While Jeff Preptit’s $22,816 raised in District 25 isn’t anything to call home about, with competitor Rolando Toyos only raising $2,340, it puts him in good shape for the race to be Russ Pulley’s successor. 


The top-earning at-large candidate in the second quarter was Pulley. The term-limited District 25 councilmember raised $130,397. But with only $123,857 on hand going into the home stretch, term-limited District 15 Councilmember Jeff Syracuse has him beat for cash on hand. Although Syracuse fell to sixth place in funds raised, he topped the field for available funds with $199,524. Incumbents Zulfat Suara and Burkley Allen raised nearly identical numbers, with $80,677 and $80,235 respectively. Of the top 6 raisers, Masulla is the only one to have never served on the council. She raised $107,100. 

NameRaisedCash on Hand
Jeff Syracuse $61,597$199,524
Russ Pulley$130,397$123,857
Burkley Allen$80,235$106,901
Marcia Masulla $107,100$92,883
Quin Evans-Segall$41,342.83$75,104
Zulfat Suara$80,677$73,739
Delishia Porterfield$70,876$60,966
Olivia Hill$32,632$12,729
Arnold Hayes$15,213$8,636
Chris Cheng$4,575$5,848
Chris Crofton$4,371$2,197
Indrani Ray$1,750$1,750
Howard Jones$12,226$959
Yolanda Hockett$4,849$878
Brian Hellwig$1,200$528
Tony Chapman$170$443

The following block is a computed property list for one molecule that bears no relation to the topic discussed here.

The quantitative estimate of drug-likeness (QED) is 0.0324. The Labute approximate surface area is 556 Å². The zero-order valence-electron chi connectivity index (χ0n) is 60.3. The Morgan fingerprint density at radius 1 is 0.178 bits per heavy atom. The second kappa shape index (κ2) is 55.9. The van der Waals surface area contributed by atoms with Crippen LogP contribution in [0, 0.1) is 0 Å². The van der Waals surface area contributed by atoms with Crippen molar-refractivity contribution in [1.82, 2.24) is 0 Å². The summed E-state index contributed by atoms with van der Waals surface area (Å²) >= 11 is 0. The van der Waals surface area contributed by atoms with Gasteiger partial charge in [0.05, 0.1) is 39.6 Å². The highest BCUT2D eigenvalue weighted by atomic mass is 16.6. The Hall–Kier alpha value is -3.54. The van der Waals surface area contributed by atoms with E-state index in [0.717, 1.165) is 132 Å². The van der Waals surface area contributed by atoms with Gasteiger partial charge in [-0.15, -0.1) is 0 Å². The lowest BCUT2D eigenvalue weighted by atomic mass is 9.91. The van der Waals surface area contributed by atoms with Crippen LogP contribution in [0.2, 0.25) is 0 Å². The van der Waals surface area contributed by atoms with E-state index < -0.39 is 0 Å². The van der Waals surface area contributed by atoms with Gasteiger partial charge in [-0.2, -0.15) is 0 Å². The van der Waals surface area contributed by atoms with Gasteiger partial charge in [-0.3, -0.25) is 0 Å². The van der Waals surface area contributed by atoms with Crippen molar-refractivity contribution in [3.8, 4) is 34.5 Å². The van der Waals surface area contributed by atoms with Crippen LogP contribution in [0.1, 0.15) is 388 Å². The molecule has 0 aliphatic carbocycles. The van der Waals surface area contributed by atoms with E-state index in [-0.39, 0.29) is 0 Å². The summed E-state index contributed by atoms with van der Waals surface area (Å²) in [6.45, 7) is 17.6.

Delores Vandivort$100$125
Jonathan Williamson$0$0

UPDATE, July 12, Noon: Howard Jones and Delores Vandivort have been added.

One Last Thing

Due to technical difficulties at the Davidson County Election Commission, not all disclosures were available by the end of the day on Tuesday. Rick Brown, a DCEC employee who stayed until Midnight on Monday to help candidates, said that the commission will have a full list of non-filers by Wednesday and all filed disclosures will be available to the public.

Connor Daryani is a staff reporter. He has previously freelanced for the Nashville Scene and the Nashville Post covering the state legislature and Metro.

Steve is a three-decade veteran of newspapers, working around the country at places like the Washington Post and Chicago Tribune before returning home to Nashville in 2011 to edit The City Paper and Nashville...